Boris Johnson has committed to spending £400m on food support for the poorest children in England in another policy U-turn following a public campaign by prominent footballer Marcus Rashford.
The 23-year-old Manchester United player had called on the government to offer free school meals throughout the winter after his successful campaign to provide similar support during the summer. However, the Johnson government argued that its universal credit welfare system provided adequate support.
But in a change of direction, Mr Johnson announced a new package of measures in a belated effort to address public anger — a petition demanding extra funding garnered more than 1m signatures — as well as criticism from many of his own MPs, who have been targeted since voting against an opposition motion last month to extend free school meals.
The prime minister spoke to Mr Rashford on Saturday evening to announce the government would supply £400m of additional funding to assist with food and activities for children throughout the winter.
The package includes £170m that will be distributed throughout local councils between December and March, most of which is ringfenced for food assistance. A further £16m will be spent on improving food banks and £220m will be invested in a school holiday food and activities programme.
Mr Rashford said: “I had a good conversation with the prime minister to better understand the proposed plan, and I very much welcome the steps that have been taken to combat child food poverty in the UK.”
Although the footballer expressed concern that the government’s actions would mean some families would not still receive support, he praised Mr Johnson for taking action.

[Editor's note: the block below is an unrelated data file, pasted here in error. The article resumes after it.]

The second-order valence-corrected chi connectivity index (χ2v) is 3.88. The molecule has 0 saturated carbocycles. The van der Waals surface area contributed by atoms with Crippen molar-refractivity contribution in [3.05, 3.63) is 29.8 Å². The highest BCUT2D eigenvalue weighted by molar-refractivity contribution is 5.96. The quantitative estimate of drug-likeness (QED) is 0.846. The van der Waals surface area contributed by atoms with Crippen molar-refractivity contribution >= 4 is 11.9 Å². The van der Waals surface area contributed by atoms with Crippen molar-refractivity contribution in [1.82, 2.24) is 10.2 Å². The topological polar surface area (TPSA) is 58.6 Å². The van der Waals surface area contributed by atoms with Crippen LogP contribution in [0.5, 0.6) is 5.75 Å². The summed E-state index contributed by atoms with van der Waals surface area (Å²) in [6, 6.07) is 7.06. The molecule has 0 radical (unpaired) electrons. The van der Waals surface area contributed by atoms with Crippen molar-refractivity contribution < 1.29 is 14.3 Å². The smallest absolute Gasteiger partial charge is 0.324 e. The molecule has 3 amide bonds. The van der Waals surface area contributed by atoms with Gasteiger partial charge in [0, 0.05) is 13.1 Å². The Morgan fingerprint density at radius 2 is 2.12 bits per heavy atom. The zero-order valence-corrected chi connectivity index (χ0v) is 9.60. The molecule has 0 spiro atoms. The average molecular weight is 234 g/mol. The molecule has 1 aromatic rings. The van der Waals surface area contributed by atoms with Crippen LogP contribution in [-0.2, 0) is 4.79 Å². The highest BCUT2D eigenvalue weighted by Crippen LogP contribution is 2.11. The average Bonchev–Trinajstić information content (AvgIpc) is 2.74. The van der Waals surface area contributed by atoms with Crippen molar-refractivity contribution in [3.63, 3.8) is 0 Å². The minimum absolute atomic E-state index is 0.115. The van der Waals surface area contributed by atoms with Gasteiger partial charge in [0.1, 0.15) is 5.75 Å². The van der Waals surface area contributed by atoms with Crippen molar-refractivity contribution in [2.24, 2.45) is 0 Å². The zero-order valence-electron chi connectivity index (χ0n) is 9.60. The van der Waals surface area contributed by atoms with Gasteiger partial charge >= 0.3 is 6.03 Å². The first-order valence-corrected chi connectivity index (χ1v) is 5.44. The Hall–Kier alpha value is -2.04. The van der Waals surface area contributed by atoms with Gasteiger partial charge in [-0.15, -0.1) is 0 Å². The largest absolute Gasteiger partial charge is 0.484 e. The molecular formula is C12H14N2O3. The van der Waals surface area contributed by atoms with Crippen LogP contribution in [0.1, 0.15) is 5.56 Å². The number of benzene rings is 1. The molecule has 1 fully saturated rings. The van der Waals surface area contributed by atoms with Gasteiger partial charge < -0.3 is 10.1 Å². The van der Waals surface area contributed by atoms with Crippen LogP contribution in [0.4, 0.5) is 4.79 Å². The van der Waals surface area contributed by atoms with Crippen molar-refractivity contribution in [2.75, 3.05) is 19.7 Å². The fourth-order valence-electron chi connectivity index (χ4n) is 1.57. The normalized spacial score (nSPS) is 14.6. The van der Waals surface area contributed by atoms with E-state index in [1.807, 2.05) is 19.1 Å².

“The intent the government have shown today is nothing but positive and they should be recognised for that. The steps made today will improve the lives of near 1.7m children in the UK over the next 12 months, and that can only be celebrated.”
Rob Halfon, Conservative MP and chair of the education select committee who urged Mr Johnson to extend support for poorer children, said on Sunday he was “really happy” with the announcement.
“People going on about U-turn are wrong, it’s a right turn. The package is enormous . . . the best part is the £220m programme which links up to catch-up premium. It will increase attainment and attendance in schools,” he said.
Geoff Barton, general secretary of the Association of School and College Leaders trade union, also welcomed the package that would help “disadvantaged families particularly during school holiday periods”.
“The commitment of £170m channelled via local authorities to the end of March appears to address the immediate need to ensure that children do not go hungry over the Christmas and February half-term holidays,” he said.
But Mr Barton questioned why the scheme had not been introduced in time for the October half-term holidays, which concluded last week. Kate Green, Labour’s education spokesperson, said “this should have been announced weeks ago to help the children at risk of going hungry over half-term”.
Anna Taylor, executive director of the Food Foundation charity, added: “This is a big win for disadvantaged children. A win for all those brave parents and children who have spoken up about their experiences of food poverty. And a win for the 1.1m individuals across the country who showed how much they cared by signing Marcus Rashford’s petition.”
Thérèse Coffey, the work and pensions secretary, said: “We want to make sure vulnerable people are cared for throughout this difficult time and, above all, no one should go hungry or be unable to pay their bills this winter.”
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